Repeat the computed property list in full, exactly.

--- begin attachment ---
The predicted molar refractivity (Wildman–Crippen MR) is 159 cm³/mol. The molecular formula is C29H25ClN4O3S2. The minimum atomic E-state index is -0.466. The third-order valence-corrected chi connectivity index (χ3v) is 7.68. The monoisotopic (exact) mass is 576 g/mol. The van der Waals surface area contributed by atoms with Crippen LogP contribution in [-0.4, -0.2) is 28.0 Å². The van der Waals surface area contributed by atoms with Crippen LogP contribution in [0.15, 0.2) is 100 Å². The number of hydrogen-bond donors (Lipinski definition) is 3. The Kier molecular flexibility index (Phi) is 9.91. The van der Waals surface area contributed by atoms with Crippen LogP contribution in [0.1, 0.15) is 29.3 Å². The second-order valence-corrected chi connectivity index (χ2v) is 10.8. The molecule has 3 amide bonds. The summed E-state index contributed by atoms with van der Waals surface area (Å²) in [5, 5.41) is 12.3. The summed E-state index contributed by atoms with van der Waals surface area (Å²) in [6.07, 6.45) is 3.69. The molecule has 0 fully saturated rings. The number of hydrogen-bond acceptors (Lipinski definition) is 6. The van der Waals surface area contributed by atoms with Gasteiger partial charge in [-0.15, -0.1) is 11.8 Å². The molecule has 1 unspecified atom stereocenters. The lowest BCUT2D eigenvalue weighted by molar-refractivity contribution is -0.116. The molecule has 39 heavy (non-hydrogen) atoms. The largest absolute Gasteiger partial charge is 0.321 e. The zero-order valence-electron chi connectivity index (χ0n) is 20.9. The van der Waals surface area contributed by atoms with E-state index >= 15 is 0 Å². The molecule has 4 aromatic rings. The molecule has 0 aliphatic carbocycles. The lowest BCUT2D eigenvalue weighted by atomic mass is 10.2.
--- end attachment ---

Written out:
The predicted molar refractivity (Wildman–Crippen MR) is 159 cm³/mol. The molecular formula is C29H25ClN4O3S2. The minimum atomic E-state index is -0.466. The third-order valence-corrected chi connectivity index (χ3v) is 7.68. The monoisotopic (exact) mass is 576 g/mol. The van der Waals surface area contributed by atoms with Crippen LogP contribution in [-0.4, -0.2) is 28.0 Å². The van der Waals surface area contributed by atoms with Crippen LogP contribution in [0.15, 0.2) is 100 Å². The number of hydrogen-bond donors (Lipinski definition) is 3. The Kier molecular flexibility index (Phi) is 9.91. The van der Waals surface area contributed by atoms with Crippen LogP contribution in [0.1, 0.15) is 29.3 Å². The second-order valence-corrected chi connectivity index (χ2v) is 10.8. The molecule has 3 amide bonds. The summed E-state index contributed by atoms with van der Waals surface area (Å²) in [5, 5.41) is 12.3. The summed E-state index contributed by atoms with van der Waals surface area (Å²) in [6.07, 6.45) is 3.69. The molecule has 0 fully saturated rings. The number of hydrogen-bond acceptors (Lipinski definition) is 6. The van der Waals surface area contributed by atoms with Gasteiger partial charge in [-0.15, -0.1) is 11.8 Å². The molecule has 1 unspecified atom stereocenters. The lowest BCUT2D eigenvalue weighted by molar-refractivity contribution is -0.116. The molecule has 39 heavy (non-hydrogen) atoms. The largest absolute Gasteiger partial charge is 0.321 e. The zero-order valence-electron chi connectivity index (χ0n) is 20.9. The van der Waals surface area contributed by atoms with E-state index >= 15 is 0 Å². The molecule has 4 aromatic rings. The molecule has 0 aliphatic carbocycles. The lowest BCUT2D eigenvalue weighted by atomic mass is 10.2.